About the Artist
Tashi Mannox is a name representative of both Eastern and Western artistic disciplines.
The latter, Mannox, originates in Celtic Ireland and translates as ‘the monastic’. The former, Tashi, was gifted to him upon ordainment as a Buddhist monk of the Tibetan Kagyu order. Having recently graduated with a BA [Hons] degree in Fine Art, and at the age of 22, he committed to his monastic journey. For the next seventeen-years as a monk Tashi apprenticed under the direction of a master of Tibetan art, Sherab Palden Beru. Part of his training was in the elaborate art of temple decoration, which is the traditional hub for the Tibetan arts and its deep symbolism.
During his time in the monastery Tashi entered a four-year Buddhist retreat, where he worked as a scribe meticulously copying ancient Tibetan manuscripts. This highly disciplined training laid a firm foundation in the multiple forms of Tibetan calligraphy.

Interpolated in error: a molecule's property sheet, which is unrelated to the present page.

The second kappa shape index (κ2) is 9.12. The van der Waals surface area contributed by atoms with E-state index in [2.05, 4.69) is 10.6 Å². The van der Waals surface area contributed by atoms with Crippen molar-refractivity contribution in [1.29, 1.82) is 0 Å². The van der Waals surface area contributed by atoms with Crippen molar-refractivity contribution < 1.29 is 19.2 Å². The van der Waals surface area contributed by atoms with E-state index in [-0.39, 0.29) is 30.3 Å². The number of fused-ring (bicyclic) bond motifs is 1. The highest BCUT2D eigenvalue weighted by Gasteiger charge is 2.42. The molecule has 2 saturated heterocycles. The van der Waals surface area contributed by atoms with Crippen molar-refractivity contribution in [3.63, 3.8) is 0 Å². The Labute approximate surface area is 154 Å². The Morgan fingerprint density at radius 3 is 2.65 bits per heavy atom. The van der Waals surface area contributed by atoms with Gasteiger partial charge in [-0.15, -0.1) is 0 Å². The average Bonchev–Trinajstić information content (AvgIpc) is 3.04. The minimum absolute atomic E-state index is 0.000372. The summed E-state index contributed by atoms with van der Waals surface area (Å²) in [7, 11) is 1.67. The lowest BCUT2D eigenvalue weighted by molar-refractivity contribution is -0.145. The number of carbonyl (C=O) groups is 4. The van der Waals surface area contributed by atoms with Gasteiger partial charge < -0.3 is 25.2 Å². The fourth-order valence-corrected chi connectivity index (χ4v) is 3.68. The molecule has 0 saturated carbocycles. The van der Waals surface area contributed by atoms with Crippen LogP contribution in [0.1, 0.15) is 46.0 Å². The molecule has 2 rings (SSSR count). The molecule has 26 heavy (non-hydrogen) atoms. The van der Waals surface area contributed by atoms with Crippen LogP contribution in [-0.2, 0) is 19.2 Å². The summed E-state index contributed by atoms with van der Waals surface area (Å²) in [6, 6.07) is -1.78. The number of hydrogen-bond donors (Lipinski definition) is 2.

In the latter years as a monk Tashi travelled to North India, where he was privileged to study under a master of ancient Sanskrit Lama Pema Lodrup - one of the last Tibetan masters of the rare Lantsha and Wartu Sanskrit forms.
Since laying down his monastic robes in 2000, Tashi has built on his disciplined training and spiritual awareness, formed through years of practising meditation and Buddhist philosophy, to produce a collection of iconographic masterpieces that reveal powerful, sacred themes through the majestic images of Tibetan Buddhist iconography.
At its foundation, Tashi’s artwork is a vehicle to communicate and transmit Dharma, whilst adapting and updating his approach within and for a contemporary context. He identifies three streams within his work: Contemporary and Traditional, Black on Black and Illuminated Iconographic. Moreover, his practice also serves to preserve the Tibetan language and the multiple traditional script styles therein.
He is now recognised as one of the world’s foremost contemporary Tibetan calligraphy artists. Exhibiting internationally, including London, Los Angeles, Moscow, New York and Sharjah of the United Arab Emirates.
In recent years Tashi has established his home and studio on the Welsh border of Herefordshire.
Photographs: Tashi As a monk in the hills above Samye Ling 1988.
Tashi with his teachers: Sherab Palden and Akong Rinpoche 2007.